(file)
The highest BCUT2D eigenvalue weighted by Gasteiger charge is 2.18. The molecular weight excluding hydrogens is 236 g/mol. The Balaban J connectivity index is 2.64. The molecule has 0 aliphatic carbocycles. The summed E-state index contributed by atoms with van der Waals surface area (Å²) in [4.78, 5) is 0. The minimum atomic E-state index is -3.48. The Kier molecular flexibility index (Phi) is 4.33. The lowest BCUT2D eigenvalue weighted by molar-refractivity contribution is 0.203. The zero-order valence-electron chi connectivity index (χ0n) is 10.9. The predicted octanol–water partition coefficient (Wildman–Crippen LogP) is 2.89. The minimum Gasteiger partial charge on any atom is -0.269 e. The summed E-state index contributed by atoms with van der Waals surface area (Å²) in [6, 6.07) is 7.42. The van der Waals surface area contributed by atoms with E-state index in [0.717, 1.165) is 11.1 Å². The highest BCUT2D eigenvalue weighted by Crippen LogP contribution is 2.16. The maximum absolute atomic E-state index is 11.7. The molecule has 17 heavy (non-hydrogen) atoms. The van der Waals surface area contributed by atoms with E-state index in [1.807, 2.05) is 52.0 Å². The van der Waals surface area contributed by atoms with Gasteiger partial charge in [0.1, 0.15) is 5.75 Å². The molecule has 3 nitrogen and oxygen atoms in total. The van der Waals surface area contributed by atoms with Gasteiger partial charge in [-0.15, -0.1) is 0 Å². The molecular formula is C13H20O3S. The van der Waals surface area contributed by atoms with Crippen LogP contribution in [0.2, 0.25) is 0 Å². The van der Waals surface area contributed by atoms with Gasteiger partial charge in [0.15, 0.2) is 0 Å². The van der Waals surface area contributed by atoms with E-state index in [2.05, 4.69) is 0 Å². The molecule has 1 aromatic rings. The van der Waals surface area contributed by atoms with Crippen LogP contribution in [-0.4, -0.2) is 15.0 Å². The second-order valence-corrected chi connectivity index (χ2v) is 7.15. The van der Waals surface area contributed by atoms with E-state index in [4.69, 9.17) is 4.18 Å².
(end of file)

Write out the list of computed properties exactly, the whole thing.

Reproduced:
The highest BCUT2D eigenvalue weighted by Gasteiger charge is 2.18. The molecular weight excluding hydrogens is 236 g/mol. The Balaban J connectivity index is 2.64. The molecule has 0 aliphatic carbocycles. The summed E-state index contributed by atoms with van der Waals surface area (Å²) in [4.78, 5) is 0. The minimum atomic E-state index is -3.48. The Kier molecular flexibility index (Phi) is 4.33. The lowest BCUT2D eigenvalue weighted by molar-refractivity contribution is 0.203. The zero-order valence-electron chi connectivity index (χ0n) is 10.9. The predicted octanol–water partition coefficient (Wildman–Crippen LogP) is 2.89. The minimum Gasteiger partial charge on any atom is -0.269 e. The summed E-state index contributed by atoms with van der Waals surface area (Å²) in [6, 6.07) is 7.42. The van der Waals surface area contributed by atoms with E-state index in [0.717, 1.165) is 11.1 Å². The highest BCUT2D eigenvalue weighted by Crippen LogP contribution is 2.16. The maximum absolute atomic E-state index is 11.7. The molecule has 17 heavy (non-hydrogen) atoms. The van der Waals surface area contributed by atoms with E-state index in [1.807, 2.05) is 52.0 Å². The van der Waals surface area contributed by atoms with Gasteiger partial charge in [0.1, 0.15) is 5.75 Å². The molecule has 3 nitrogen and oxygen atoms in total. The van der Waals surface area contributed by atoms with Gasteiger partial charge in [-0.15, -0.1) is 0 Å². The molecular formula is C13H20O3S. The van der Waals surface area contributed by atoms with Crippen LogP contribution in [0.2, 0.25) is 0 Å². The van der Waals surface area contributed by atoms with Gasteiger partial charge in [0.15, 0.2) is 0 Å². The van der Waals surface area contributed by atoms with E-state index in [2.05, 4.69) is 0 Å². The molecule has 1 aromatic rings. The van der Waals surface area contributed by atoms with Crippen LogP contribution in [-0.4, -0.2) is 15.0 Å². The second-order valence-corrected chi connectivity index (χ2v) is 7.15. The van der Waals surface area contributed by atoms with E-state index in [4.69, 9.17) is 4.18 Å².